With federal infrastructure money slopping around like never before, here is the single, most obvious project that needs to get done. The railroad underpass at Harlem Avenue between North and South Boulevards is fully obsolete. The clearance is too low for many trucks. The lanes are too narrow for Harlem’s heavy traffic. The center support clogs up any traffic flow. And it is an absolute bottleneck at a critical juncture of three villages — Forest Park, River Forest and Oak Park.

The obstacle, and the opportunity, for the fierce lobbying that must be done to gather in the estimated $30 million it will cost to fully reimagine and rebuild this underpass is that there are three villages determined to get it done.

First proposed in 2008, the rebuild has never gotten past some initial engineering studies. And those studies make clear the complexity and the necessity of the work.

Now Forest Park Mayor Rory Hoskins, River Forest President Cathy Adduci, and Oak Park President Vicki Scaman are unified in the effort and working with both state and federal legislators to secure the funds.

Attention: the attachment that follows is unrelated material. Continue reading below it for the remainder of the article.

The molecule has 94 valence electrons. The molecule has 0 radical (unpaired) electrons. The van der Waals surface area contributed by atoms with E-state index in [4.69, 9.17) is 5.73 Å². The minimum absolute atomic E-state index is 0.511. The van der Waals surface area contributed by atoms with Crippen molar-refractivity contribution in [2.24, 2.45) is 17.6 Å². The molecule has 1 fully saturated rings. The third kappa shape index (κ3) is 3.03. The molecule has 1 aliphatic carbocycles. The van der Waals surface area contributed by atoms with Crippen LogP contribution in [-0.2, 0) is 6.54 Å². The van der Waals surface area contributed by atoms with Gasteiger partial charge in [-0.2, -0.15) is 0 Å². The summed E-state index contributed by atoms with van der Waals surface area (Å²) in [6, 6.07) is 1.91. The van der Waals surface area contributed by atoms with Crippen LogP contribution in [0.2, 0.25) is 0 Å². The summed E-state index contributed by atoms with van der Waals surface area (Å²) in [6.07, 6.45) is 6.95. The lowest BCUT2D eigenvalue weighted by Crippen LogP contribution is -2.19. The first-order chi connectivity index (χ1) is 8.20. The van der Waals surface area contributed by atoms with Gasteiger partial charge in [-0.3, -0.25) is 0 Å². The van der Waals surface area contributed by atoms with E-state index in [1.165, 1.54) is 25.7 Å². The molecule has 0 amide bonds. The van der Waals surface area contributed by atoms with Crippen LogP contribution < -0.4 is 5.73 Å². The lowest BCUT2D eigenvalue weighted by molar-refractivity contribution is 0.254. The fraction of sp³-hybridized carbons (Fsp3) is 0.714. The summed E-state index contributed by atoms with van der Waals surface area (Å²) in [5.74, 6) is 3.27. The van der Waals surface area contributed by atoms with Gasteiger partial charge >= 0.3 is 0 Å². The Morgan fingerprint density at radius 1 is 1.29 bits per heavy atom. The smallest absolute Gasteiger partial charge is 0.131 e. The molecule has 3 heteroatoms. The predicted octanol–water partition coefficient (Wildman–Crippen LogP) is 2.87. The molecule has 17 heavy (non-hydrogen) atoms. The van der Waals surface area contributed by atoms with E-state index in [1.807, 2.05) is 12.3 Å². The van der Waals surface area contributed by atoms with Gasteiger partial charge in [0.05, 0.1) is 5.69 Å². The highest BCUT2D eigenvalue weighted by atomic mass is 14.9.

This underpass is now 100 years old. Built originally to carry Chicago and Northwestern tracks over Harlem Avenue, it is now a workhorse carrying Metra and CTA commuter lines as well as the Union Pacific (UP) freight trains. It is Union Pacific that owns the underpass. In a typical cheapskate, offloading maneuver, an early hang-up in the planning discussions is that the UP does not want to own the underpass and does not want responsibility to maintain it once the work is done. 

A railroad that has clearly not invested a nickel in this vital piece of infrastructure over the course of a century should not get off scot-free when the real work gets done.

With the president of the state senate, Don Harmon, and the speaker of the Illinois house, Chris Welch, living in or adjacent to our communities, and with Democratic senators representing Illinois, this is the moment to get this project funded and rebuilt.

Forest Park’s urban forest

Smart move by the Forest Park Village Council to seek a grant from the Morton Arboretum to undertake a full inventory of all the trees in the public way in the village. The arboretum would pay half of the roughly $20,000 cost of a professionally done audit. Creating a baseline of the number and location of trees, the variety of species, and the size and condition of those trees is an essential starting point for Forest Park’s continued investment in this great community asset.

It is a progressive move by a Forest Park administration and council that is more ambitious in seeking out support for green initiatives.

We are all in favor.